The Beauty of Unicode: Zero-Width Characters

Did you know that there are five characters that have zero width? What could be their purpose? Let’s sort it out…

See examples in the linked article.

Zero-width space (U+200B)

The zero-width space can be used to enable line wrapping in long words, when using languages that don’t use spaces to separate words, or after certain characters like a slash /. Most applications treat the zero-width space like a regular space for word wrapping purposes, even though it is not visible.

Zero-width non-joiner (U+200C)

The zero-width non-joiner is a non-printing character used in writing systems that make use of ligatures. When placed between two characters that would otherwise be combined into a ligature, a zero-width non-joiner tells the font engine not to combine them.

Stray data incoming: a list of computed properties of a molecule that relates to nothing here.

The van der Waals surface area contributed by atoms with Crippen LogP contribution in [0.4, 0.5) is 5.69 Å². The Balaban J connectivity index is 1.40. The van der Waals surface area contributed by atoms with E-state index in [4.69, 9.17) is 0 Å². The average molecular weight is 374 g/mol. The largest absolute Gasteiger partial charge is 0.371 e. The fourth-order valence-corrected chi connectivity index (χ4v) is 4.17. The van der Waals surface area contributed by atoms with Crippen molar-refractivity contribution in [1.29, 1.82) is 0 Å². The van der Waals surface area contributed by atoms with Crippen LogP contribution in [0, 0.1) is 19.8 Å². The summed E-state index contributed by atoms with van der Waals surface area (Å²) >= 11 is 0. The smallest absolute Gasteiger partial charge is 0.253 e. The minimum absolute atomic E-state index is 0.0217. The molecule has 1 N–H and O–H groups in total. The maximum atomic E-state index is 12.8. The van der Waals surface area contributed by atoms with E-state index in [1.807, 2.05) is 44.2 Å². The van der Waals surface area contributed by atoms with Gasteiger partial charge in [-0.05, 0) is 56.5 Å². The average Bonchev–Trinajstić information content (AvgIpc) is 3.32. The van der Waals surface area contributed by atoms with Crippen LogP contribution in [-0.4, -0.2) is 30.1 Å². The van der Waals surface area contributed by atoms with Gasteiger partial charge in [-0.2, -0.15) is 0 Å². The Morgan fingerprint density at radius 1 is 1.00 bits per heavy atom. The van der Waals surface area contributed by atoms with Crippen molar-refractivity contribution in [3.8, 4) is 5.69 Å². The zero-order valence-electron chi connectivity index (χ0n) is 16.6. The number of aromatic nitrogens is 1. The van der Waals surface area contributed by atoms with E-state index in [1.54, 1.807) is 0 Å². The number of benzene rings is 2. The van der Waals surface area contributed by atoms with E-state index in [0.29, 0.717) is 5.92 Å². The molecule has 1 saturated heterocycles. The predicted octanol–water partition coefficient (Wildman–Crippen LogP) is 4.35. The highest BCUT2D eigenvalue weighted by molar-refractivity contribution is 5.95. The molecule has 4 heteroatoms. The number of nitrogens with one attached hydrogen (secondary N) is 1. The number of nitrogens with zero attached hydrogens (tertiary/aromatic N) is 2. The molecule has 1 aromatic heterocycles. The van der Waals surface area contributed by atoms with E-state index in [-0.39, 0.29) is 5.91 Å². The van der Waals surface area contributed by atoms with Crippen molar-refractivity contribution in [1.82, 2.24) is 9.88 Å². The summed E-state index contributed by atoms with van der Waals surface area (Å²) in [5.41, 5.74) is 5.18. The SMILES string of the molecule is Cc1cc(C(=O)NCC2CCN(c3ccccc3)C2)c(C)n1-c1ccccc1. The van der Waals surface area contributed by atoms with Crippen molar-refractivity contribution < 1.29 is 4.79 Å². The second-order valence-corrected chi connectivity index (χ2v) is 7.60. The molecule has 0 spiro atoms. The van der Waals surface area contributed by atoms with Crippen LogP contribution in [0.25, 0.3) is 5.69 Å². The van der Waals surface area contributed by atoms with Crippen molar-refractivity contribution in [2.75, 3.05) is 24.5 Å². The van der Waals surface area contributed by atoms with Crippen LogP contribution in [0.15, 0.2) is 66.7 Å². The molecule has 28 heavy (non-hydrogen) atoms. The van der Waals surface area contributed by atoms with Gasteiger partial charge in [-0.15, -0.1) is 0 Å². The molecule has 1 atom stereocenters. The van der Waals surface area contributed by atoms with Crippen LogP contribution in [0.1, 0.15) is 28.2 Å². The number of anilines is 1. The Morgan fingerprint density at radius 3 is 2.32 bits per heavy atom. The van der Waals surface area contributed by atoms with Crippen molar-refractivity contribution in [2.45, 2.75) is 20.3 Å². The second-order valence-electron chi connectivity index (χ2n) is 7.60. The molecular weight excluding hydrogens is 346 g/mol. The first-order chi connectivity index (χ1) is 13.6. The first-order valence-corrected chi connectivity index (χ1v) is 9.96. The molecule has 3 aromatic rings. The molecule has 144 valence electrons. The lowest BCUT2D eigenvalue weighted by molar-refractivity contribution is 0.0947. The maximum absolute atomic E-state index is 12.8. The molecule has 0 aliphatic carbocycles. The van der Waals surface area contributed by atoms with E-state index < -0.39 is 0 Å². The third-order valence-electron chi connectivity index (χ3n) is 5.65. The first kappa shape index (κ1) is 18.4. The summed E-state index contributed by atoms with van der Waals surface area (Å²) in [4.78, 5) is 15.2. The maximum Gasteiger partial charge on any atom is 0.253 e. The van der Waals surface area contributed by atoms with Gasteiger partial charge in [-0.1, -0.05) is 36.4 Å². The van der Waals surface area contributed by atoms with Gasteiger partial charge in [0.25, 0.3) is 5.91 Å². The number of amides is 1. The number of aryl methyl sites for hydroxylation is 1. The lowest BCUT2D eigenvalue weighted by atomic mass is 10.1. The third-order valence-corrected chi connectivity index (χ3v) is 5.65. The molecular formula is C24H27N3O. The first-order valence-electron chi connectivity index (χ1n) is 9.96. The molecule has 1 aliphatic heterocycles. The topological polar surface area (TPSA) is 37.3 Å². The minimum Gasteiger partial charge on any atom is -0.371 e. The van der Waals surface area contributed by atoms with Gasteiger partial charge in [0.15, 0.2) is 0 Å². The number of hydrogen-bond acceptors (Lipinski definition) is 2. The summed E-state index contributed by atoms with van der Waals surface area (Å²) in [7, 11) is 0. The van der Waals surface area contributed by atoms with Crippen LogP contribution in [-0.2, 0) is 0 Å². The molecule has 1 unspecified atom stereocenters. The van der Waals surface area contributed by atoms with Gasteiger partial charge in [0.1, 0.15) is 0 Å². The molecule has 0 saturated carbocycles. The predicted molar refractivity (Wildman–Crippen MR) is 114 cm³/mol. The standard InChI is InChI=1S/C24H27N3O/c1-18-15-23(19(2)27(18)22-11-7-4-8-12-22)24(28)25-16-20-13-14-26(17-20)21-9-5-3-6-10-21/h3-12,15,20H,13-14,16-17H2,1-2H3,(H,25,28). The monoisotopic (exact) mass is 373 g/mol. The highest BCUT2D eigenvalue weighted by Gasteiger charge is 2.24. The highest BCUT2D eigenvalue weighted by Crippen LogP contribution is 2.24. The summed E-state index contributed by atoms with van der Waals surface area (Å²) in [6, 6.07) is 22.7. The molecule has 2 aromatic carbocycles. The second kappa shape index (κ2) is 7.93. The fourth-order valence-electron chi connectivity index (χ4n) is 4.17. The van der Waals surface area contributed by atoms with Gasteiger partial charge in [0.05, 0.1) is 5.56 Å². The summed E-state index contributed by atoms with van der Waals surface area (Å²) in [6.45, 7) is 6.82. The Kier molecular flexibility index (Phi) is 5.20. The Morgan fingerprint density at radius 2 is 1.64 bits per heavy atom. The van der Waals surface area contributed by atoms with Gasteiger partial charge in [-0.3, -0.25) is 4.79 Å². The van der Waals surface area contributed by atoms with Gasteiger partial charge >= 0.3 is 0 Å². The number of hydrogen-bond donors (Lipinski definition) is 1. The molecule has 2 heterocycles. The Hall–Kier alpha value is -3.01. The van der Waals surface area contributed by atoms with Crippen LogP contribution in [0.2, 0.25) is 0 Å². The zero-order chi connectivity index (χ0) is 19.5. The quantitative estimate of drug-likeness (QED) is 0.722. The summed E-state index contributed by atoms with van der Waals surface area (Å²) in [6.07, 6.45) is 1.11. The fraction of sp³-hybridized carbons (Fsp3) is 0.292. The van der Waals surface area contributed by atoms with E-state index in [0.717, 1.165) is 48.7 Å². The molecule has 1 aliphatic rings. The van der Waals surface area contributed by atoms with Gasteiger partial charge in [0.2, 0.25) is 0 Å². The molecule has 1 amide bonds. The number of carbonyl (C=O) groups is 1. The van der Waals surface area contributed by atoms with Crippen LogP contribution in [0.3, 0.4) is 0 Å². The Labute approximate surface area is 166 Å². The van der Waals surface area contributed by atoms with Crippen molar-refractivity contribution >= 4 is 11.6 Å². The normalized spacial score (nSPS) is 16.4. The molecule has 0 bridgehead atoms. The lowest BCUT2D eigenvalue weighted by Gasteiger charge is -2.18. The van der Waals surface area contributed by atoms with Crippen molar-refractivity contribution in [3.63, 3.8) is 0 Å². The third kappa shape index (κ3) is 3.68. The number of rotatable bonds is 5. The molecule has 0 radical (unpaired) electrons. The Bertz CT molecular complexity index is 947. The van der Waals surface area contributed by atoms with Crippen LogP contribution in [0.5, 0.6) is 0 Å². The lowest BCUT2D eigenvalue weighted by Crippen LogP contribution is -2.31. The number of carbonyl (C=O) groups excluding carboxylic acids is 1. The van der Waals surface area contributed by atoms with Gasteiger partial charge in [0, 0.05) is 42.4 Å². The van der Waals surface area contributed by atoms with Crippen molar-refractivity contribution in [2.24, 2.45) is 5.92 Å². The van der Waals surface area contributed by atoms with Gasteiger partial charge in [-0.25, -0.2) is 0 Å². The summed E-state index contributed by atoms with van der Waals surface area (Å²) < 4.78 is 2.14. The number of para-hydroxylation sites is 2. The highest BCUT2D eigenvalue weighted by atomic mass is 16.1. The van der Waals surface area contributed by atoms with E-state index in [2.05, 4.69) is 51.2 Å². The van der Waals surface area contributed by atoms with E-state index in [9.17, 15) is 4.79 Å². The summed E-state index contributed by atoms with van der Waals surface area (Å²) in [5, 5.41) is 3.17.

Zero-width joiner (U+200D)

The zero-width joiner is essentially the opposite of the zero-width non-joiner. When placed between two characters that would otherwise not be connected, a zero-width joiner causes them to be printed in their connected forms (if they have one).

Word joiner (U+2060)

The word joiner, used in language scripts that don’t use spaces, prevents a line break between two characters, which can be useful to manually control sentence breaking in applications that don’t know how to properly wrap text in some languages. Its function is identical to the zero-width no-break space.

Zero-width no-break space (U+FEFF)

The zero-width no-break space is no longer to be used for its original purpose. Character U+FEFF should solely be used as a Byte Order Mark at the start of a Unicode text file. To keep lines from breaking between two characters, the word joiner (above) should be used instead.